Picture a proud African American police officer from the Colorado Springs force on the phone with David Duke, convincing him to send him this KKK card.
Yes, it really happened. And under the direction of Spike Lee from his screenplay with Charlie Wachtel, David Rabinowitz and Kevin Willmott from the book by that policeman, the story of how Ron Stallworth thwarted some really bad things with his undercover work in the early 1970s.
In BlackKlansman we get to see Stallworth use his wily ways, silver tongue and a handful of sympathetic colleagues to infiltrate the local chapter of the KKK and keep them from killing a visiting pioneer of the Black Power movement.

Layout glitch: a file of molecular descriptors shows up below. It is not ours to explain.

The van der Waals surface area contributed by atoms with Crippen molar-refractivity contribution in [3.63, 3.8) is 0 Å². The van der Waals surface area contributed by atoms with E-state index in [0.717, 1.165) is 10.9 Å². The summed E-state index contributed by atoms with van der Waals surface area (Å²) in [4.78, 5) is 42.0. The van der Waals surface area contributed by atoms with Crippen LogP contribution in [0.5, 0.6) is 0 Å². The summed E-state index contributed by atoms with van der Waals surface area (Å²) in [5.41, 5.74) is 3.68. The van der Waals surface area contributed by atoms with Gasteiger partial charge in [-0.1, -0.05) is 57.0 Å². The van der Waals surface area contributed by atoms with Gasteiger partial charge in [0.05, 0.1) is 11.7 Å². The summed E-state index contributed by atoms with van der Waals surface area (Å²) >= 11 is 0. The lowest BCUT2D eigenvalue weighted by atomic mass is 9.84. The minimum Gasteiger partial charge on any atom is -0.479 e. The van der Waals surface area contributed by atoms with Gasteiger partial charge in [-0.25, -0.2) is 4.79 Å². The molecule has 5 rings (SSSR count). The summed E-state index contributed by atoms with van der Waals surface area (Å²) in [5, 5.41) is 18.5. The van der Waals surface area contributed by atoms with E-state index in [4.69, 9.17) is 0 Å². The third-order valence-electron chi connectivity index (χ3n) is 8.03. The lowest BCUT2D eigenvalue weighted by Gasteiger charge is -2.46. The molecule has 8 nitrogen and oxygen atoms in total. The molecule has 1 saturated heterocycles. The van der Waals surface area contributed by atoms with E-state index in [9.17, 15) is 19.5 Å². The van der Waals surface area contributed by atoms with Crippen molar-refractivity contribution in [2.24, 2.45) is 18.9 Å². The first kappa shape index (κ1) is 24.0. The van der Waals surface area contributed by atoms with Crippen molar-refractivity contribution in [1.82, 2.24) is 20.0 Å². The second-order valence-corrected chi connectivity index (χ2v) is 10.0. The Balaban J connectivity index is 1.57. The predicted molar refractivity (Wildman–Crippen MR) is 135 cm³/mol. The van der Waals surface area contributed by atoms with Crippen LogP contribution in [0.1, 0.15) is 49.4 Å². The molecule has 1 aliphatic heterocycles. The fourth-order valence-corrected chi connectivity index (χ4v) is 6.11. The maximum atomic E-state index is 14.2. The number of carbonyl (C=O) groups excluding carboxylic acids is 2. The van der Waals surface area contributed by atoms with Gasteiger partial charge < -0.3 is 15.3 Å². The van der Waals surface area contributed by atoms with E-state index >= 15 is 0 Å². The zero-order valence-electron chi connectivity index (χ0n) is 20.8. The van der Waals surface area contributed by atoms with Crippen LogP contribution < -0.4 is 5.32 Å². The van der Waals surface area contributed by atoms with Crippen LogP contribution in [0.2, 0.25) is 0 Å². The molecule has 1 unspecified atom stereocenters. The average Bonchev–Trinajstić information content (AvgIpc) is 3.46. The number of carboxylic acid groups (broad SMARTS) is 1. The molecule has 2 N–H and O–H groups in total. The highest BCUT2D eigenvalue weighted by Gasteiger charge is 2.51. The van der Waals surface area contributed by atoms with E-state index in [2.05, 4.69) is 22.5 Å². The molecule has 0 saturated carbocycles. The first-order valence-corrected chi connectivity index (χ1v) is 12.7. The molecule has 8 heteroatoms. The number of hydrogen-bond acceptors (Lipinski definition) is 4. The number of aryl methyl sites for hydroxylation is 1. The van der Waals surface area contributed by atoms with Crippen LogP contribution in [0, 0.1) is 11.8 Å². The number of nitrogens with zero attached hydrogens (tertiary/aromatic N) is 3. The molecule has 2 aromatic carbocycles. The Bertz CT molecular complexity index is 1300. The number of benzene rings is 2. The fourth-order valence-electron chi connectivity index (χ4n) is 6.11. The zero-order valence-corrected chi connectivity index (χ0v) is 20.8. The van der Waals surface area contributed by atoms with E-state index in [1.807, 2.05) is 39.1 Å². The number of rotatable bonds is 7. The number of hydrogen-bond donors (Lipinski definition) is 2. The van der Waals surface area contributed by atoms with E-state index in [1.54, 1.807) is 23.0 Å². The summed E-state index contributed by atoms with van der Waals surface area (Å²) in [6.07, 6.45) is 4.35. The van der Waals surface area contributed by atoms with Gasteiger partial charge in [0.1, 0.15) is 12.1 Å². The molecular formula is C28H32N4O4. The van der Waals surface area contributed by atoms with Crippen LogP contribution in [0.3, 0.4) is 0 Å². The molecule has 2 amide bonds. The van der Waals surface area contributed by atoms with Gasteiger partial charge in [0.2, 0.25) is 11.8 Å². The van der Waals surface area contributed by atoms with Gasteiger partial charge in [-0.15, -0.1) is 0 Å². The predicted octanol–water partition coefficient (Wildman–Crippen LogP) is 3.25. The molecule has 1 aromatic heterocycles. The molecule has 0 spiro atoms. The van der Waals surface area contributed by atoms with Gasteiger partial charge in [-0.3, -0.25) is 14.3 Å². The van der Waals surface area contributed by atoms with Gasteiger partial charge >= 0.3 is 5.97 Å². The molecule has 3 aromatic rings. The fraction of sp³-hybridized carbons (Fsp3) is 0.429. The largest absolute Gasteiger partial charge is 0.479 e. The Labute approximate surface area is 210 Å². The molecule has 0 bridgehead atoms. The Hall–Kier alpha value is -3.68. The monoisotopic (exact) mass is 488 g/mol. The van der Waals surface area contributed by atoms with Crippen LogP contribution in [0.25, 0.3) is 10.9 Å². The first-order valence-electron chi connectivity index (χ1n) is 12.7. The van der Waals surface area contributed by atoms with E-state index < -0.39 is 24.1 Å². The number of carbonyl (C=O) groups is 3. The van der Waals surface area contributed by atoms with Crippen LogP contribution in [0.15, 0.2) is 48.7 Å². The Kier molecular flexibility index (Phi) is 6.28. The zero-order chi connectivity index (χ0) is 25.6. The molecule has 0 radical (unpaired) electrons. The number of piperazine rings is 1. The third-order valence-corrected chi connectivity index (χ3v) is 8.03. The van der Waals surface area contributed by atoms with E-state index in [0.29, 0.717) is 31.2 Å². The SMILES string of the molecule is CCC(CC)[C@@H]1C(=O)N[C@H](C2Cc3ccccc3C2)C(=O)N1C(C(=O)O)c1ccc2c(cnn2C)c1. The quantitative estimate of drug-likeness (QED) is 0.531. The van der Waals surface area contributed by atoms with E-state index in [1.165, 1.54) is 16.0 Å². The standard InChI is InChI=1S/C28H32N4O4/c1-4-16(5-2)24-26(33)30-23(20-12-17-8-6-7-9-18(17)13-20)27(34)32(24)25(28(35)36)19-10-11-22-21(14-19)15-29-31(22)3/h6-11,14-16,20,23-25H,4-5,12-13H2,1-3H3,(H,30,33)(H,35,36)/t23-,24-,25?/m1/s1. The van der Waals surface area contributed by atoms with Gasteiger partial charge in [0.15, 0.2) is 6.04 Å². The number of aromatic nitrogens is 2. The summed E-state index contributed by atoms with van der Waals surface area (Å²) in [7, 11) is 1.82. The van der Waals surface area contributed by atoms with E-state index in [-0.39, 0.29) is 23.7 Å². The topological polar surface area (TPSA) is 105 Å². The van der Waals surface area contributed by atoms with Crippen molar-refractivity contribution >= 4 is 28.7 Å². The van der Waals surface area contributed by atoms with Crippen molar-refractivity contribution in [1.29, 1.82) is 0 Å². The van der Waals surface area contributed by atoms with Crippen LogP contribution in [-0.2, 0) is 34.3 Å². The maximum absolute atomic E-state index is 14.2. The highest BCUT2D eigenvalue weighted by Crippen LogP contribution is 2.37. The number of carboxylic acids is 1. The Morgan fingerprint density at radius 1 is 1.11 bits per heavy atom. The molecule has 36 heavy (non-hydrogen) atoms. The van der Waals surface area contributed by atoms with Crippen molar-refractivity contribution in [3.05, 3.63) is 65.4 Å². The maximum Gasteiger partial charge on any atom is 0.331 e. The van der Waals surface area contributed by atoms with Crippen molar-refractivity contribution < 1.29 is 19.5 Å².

Lee’s film captures the hate of the old guard and the passion of new players in the city, too, as oil and water mix with a lot of the expected results. There’s enough bad behavior by the supremacists to keep a viewer good and mad and enough smart work by Stallworth to keep you rooting for a good ending.
Stallworth convinces Duke of certain things on the phone, 100 percent so. Bravo!
His detective work allows the right people to come out on top.
Damn, John David Washington is great as Stallworth, and Adam Driver stands out as his No. 1 partner, and Topher Grace creeps out sufficiently as David Duke.
Yes, I cheered the victories by Stallworth and his crew.
Then the credits roll, and Lee has positioned clips from some not-too-distant history to keep anybody from gloating.
The battle is still raging, indeed.